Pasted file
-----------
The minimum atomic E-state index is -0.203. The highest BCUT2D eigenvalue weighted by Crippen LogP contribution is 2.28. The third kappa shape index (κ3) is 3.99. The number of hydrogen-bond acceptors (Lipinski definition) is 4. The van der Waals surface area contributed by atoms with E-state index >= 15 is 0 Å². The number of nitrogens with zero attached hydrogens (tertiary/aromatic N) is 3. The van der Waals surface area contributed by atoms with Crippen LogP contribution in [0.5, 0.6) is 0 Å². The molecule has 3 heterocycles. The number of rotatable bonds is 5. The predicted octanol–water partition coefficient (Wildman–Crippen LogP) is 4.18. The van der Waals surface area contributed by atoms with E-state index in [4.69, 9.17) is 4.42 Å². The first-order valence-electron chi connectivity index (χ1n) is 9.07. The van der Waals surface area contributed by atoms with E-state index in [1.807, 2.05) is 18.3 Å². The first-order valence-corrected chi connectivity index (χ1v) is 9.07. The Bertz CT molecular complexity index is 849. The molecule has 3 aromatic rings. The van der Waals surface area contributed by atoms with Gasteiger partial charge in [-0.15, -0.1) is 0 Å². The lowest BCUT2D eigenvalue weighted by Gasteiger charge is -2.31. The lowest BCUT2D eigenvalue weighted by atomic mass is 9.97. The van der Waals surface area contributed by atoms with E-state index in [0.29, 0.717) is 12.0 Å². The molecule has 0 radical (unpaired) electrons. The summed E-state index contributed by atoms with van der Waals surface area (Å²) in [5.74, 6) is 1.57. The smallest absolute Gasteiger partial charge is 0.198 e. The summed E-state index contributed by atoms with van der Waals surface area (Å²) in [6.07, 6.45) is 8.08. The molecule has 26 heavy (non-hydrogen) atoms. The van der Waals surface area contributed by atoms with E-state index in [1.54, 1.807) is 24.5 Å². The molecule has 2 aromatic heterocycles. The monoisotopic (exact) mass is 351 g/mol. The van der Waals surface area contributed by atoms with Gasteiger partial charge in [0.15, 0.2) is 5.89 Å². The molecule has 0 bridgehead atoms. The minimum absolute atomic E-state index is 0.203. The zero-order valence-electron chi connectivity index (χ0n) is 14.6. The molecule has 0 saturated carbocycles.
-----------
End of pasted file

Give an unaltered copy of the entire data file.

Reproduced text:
The minimum atomic E-state index is -0.203. The highest BCUT2D eigenvalue weighted by Crippen LogP contribution is 2.28. The third kappa shape index (κ3) is 3.99. The number of hydrogen-bond acceptors (Lipinski definition) is 4. The van der Waals surface area contributed by atoms with E-state index >= 15 is 0 Å². The number of nitrogens with zero attached hydrogens (tertiary/aromatic N) is 3. The van der Waals surface area contributed by atoms with Crippen LogP contribution in [0.5, 0.6) is 0 Å². The molecule has 3 heterocycles. The number of rotatable bonds is 5. The predicted octanol–water partition coefficient (Wildman–Crippen LogP) is 4.18. The van der Waals surface area contributed by atoms with E-state index in [4.69, 9.17) is 4.42 Å². The first-order valence-electron chi connectivity index (χ1n) is 9.07. The van der Waals surface area contributed by atoms with E-state index in [1.807, 2.05) is 18.3 Å². The first-order valence-corrected chi connectivity index (χ1v) is 9.07. The Bertz CT molecular complexity index is 849. The molecule has 3 aromatic rings. The van der Waals surface area contributed by atoms with Gasteiger partial charge in [-0.15, -0.1) is 0 Å². The lowest BCUT2D eigenvalue weighted by Gasteiger charge is -2.31. The lowest BCUT2D eigenvalue weighted by atomic mass is 9.97. The van der Waals surface area contributed by atoms with E-state index in [0.29, 0.717) is 12.0 Å². The molecule has 0 radical (unpaired) electrons. The summed E-state index contributed by atoms with van der Waals surface area (Å²) in [5.74, 6) is 1.57. The smallest absolute Gasteiger partial charge is 0.198 e. The summed E-state index contributed by atoms with van der Waals surface area (Å²) in [6.07, 6.45) is 8.08. The molecule has 26 heavy (non-hydrogen) atoms. The van der Waals surface area contributed by atoms with E-state index in [1.54, 1.807) is 24.5 Å². The molecule has 2 aromatic heterocycles. The monoisotopic (exact) mass is 351 g/mol. The van der Waals surface area contributed by atoms with Gasteiger partial charge in [0.15, 0.2) is 5.89 Å². The molecule has 0 bridgehead atoms. The minimum absolute atomic E-state index is 0.203. The zero-order valence-electron chi connectivity index (χ0n) is 14.6. The molecule has 0 saturated carbocycles.